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The Good Life – or Dictatorship, Depression and Genocide?. The Logic of Comparative Politics. I. Why Study Comparative Politics?. Internationalized Problems Environment – Other countries’ environmental policies affect our air, water, and soil. Chernobyl Effects.

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i why study comparative politics
I. Why Study Comparative Politics?
  • Internationalized Problems
    • Environment – Other countries’ environmental policies affect our air, water, and soil
i why study comparative politics1
I. Why Study Comparative Politics?
  • Internationalized Problems
    • Environment – Other countries’ environmental policies affect our air, water, and soil
    • Economy – Other countries’ economies and economic policies affect our economy, for better or worse
i why study comparative politics2
I. Why Study Comparative Politics?
  • Internationalized Problems
    • Environment – Other countries’ environmental policies affect our air, water, and soil
    • Economy – Other countries’ economies and economic policies affect our economy, for better or worse
    • Instability – Other countries’ wars and civil violence endanger our security
i why study comparative politics3
I. Why Study Comparative Politics?
  • Internationalized Problems
    • Environment – Other countries’ environmental policies affect our air, water, and soil
    • Economy – Other countries’ economies and economic policies affect our economy, for better or worse
    • Instability – Other countries’ wars and civil violence endanger our security
    • Repression – Human rights violations affect us through immigration and international conflict
b domestic problems
B. Domestic Problems
  • How can we preserve freedom at home? Look at cases where freedom failed…
  • How can we achieve economic growth? Look to other economies’ performance…
  • How can we protect our security? Examine security strategies of other countries…
c questions looking for variation
C. Questions: Looking for variation
  • How independent should the judiciary be? Need examples of politicized judiciaries…
  • What effect does the two-party system have on politics and government? Need examples of multi-party systems…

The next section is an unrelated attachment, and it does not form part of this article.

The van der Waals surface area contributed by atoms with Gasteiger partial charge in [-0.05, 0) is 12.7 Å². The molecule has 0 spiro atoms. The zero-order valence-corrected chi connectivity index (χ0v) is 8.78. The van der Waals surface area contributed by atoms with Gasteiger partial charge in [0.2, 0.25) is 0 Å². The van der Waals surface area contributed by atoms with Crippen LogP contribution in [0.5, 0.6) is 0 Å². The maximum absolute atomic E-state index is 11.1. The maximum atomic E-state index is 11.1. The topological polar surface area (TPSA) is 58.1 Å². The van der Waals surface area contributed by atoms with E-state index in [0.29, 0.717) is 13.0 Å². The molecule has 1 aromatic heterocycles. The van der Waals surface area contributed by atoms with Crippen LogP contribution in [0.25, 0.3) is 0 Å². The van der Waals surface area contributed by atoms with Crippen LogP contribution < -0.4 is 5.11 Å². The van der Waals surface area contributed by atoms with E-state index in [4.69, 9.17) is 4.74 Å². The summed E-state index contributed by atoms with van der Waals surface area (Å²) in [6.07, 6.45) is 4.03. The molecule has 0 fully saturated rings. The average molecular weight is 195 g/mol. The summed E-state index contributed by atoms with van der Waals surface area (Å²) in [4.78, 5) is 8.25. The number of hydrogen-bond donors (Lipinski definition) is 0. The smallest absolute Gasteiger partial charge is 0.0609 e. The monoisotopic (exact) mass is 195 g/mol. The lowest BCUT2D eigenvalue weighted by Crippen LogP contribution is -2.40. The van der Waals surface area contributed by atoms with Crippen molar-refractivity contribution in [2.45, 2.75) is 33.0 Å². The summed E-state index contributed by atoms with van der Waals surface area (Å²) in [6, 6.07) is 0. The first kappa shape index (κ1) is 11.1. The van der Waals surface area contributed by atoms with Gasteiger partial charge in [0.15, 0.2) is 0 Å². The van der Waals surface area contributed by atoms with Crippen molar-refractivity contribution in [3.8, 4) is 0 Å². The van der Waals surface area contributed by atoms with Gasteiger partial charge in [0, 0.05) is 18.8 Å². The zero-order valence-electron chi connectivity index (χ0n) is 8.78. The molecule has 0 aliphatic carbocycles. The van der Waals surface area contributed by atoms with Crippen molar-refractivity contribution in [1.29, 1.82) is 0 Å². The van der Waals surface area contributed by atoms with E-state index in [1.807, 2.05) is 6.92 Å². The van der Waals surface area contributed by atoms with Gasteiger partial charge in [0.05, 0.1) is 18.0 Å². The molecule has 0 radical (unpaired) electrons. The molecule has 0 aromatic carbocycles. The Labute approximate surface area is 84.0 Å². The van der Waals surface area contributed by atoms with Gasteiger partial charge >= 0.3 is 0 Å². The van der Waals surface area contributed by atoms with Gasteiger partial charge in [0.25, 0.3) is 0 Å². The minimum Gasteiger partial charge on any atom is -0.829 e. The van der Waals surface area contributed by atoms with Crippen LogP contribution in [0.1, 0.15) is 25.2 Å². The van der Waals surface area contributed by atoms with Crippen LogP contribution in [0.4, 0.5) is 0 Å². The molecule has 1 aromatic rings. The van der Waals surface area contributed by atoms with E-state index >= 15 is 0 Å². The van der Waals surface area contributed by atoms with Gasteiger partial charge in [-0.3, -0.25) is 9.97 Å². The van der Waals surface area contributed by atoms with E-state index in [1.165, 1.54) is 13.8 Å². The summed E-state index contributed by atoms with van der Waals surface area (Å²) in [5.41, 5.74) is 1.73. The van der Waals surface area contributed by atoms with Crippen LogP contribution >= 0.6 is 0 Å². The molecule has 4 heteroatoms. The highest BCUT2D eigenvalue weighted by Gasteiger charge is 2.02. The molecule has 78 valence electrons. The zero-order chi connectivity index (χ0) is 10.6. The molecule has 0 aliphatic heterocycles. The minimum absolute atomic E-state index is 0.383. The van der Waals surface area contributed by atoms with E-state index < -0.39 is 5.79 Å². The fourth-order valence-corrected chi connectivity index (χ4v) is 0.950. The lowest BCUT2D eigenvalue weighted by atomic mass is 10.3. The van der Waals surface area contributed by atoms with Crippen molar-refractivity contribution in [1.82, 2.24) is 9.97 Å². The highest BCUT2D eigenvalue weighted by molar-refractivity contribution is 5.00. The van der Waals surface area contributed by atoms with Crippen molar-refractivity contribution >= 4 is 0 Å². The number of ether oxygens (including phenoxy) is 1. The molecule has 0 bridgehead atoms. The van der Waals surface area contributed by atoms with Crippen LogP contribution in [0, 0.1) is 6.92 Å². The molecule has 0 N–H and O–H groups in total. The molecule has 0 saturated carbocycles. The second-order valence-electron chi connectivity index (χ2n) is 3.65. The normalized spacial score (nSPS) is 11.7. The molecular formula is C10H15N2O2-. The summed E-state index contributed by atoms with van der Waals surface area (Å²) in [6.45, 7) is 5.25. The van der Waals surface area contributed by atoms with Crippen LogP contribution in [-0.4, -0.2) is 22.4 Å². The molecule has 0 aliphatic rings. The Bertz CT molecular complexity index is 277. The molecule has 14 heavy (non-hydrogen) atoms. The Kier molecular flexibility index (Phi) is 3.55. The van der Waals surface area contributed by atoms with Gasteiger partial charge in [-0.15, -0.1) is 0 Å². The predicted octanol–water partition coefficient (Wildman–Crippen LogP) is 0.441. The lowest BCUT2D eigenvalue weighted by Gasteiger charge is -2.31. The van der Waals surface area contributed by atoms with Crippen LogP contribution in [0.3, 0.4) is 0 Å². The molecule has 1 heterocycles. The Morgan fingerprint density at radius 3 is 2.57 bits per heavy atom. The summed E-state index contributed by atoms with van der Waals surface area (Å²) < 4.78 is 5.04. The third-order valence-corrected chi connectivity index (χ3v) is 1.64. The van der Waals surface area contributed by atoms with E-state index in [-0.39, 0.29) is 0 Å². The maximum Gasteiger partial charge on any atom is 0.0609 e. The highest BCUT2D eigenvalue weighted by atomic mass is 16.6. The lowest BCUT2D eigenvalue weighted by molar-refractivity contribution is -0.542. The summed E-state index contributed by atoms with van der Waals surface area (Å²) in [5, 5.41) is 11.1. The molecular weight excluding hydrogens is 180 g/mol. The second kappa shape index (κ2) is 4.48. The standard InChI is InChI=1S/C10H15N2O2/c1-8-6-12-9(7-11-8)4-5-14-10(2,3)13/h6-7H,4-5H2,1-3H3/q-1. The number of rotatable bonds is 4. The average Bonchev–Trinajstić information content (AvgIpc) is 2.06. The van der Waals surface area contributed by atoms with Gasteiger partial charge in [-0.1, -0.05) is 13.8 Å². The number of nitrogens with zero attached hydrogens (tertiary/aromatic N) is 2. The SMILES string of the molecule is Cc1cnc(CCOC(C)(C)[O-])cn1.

• What effect does government-sponsored universal health insurance have on health? Need examples of national health strategies…
ii the comparative method solving problems and answering questions
II. The Comparative Method: Solving Problems and Answering Questions
  • Turn normative (value) problems into empirical (fact) ones.
    • Normative statements
      • Definition: Prescriptive statements about how the world should be or how we ought to behave
      • Keywords: Should, Ought, Right, Wrong, Best, Worst
      • Examples: What is the best government? Should we take measures to reduce inequality? Should we go to war?
2 empirical statements
2. Empirical Statements
  • Definition: Descriptive, Explanatory, or Predictive statements about what the world is like or how it is likely to change
  • Keywords: Causes, Prevents, Affects, Increases, Decreases, Higher, Lower
  • Examples: Does democracy decrease the risk of war? Does a free market economy grow faster than a command economy?
b theories and hypotheses
B. Theories and Hypotheses
  • Identify the dependent variable (DV): What do you wish to explain? Chapter 2 has examples of problems…
  • Suggest possible independent variables (IVs) that might explain the dependent variable. Chapter 2 has a long list of IVs – Resources, Social Identity, Ideas, etc.
  • Hypothesize either a positive or negative relationship between each IV and the DV:
    • Positive (+): ↑ Wealth  ↑ Political Stability
    • Negative or Inverse (-):

↑ Corruption  ↓ Political Stability

4 theory the story behind your hypotheses
4. Theory: The story behind your hypotheses
  • Why did you expect a positive relationship? What causes what?
  • Are there other things you expect to find if this hypothesis turns out to be true?
example a theory of political stability with five hypotheses
Example: A theory of political stability with five hypotheses

Dependent

Variable

Independent

Variables

Hypothesized

Relationships

c hypothesis testing here comes the science
C. Hypothesis-Testing: Here Comes the Science

1. Gather evidence (data) on the DV and all IVs

  • Comparative Politics: Gather data for each country examined (Belgium, France, Sweden, Burundi, etc.), perhaps even each country-year (Belgium 1990, Belgium 1991, Belgium 1992, France 1990, France 1991, etc.)
  • Process: Gather data that might challenge the hypothesis (your selection of cases will be scrutinized closely for bias!)
  • Goal: Variables should…vary. Often a problem with single-country studies.
example selection on the independent variable
Example: Selection on the Independent Variable

Does democracy increase economic growth?

example selection on the dependent variable
Example: Selection on the Dependent Variable